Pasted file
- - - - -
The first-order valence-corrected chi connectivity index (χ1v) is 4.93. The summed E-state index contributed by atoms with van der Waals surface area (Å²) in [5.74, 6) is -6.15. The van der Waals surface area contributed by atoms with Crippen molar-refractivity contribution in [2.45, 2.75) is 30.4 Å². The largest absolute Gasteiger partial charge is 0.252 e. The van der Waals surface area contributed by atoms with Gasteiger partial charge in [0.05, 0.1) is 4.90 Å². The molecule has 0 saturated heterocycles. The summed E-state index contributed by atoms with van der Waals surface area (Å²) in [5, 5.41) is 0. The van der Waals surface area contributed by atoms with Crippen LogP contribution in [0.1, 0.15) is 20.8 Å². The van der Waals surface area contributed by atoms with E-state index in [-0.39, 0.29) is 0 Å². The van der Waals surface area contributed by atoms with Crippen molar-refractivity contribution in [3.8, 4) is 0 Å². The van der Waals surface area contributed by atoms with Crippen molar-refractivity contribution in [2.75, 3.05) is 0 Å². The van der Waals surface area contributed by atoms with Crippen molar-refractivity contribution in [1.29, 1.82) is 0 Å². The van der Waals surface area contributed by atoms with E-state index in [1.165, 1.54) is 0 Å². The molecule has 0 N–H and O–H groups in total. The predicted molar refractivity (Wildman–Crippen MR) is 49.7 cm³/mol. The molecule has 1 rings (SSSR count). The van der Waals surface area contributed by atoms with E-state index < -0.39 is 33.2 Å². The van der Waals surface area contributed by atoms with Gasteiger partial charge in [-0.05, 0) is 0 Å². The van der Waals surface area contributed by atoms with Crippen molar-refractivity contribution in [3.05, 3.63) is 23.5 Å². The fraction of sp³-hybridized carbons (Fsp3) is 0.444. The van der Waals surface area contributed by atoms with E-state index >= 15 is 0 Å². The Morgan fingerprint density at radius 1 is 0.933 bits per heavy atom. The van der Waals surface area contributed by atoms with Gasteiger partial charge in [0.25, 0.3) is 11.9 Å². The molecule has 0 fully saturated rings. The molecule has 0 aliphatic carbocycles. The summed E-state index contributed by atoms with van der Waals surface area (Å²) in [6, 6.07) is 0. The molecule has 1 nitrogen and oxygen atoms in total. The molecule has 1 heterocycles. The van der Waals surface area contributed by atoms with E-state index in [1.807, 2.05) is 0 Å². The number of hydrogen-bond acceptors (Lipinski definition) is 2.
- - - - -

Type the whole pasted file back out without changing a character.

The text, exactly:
The first-order valence-corrected chi connectivity index (χ1v) is 4.93. The summed E-state index contributed by atoms with van der Waals surface area (Å²) in [5.74, 6) is -6.15. The van der Waals surface area contributed by atoms with Crippen molar-refractivity contribution in [2.45, 2.75) is 30.4 Å². The largest absolute Gasteiger partial charge is 0.252 e. The van der Waals surface area contributed by atoms with Gasteiger partial charge in [0.05, 0.1) is 4.90 Å². The molecule has 0 saturated heterocycles. The summed E-state index contributed by atoms with van der Waals surface area (Å²) in [5, 5.41) is 0. The van der Waals surface area contributed by atoms with Crippen LogP contribution in [0.1, 0.15) is 20.8 Å². The van der Waals surface area contributed by atoms with E-state index in [-0.39, 0.29) is 0 Å². The van der Waals surface area contributed by atoms with Crippen molar-refractivity contribution in [3.8, 4) is 0 Å². The van der Waals surface area contributed by atoms with Crippen molar-refractivity contribution in [2.75, 3.05) is 0 Å². The van der Waals surface area contributed by atoms with Crippen molar-refractivity contribution in [1.29, 1.82) is 0 Å². The van der Waals surface area contributed by atoms with E-state index in [1.165, 1.54) is 0 Å². The molecule has 0 N–H and O–H groups in total. The predicted molar refractivity (Wildman–Crippen MR) is 49.7 cm³/mol. The molecule has 1 rings (SSSR count). The van der Waals surface area contributed by atoms with E-state index < -0.39 is 33.2 Å². The van der Waals surface area contributed by atoms with Gasteiger partial charge in [-0.05, 0) is 0 Å². The van der Waals surface area contributed by atoms with Crippen molar-refractivity contribution in [3.05, 3.63) is 23.5 Å². The fraction of sp³-hybridized carbons (Fsp3) is 0.444. The van der Waals surface area contributed by atoms with E-state index >= 15 is 0 Å². The Morgan fingerprint density at radius 1 is 0.933 bits per heavy atom. The van der Waals surface area contributed by atoms with Gasteiger partial charge in [0.25, 0.3) is 11.9 Å². The molecule has 0 fully saturated rings. The molecule has 0 aliphatic carbocycles. The summed E-state index contributed by atoms with van der Waals surface area (Å²) in [6, 6.07) is 0. The molecule has 1 nitrogen and oxygen atoms in total. The molecule has 1 heterocycles. The van der Waals surface area contributed by atoms with E-state index in [1.807, 2.05) is 0 Å². The number of hydrogen-bond acceptors (Lipinski definition) is 2.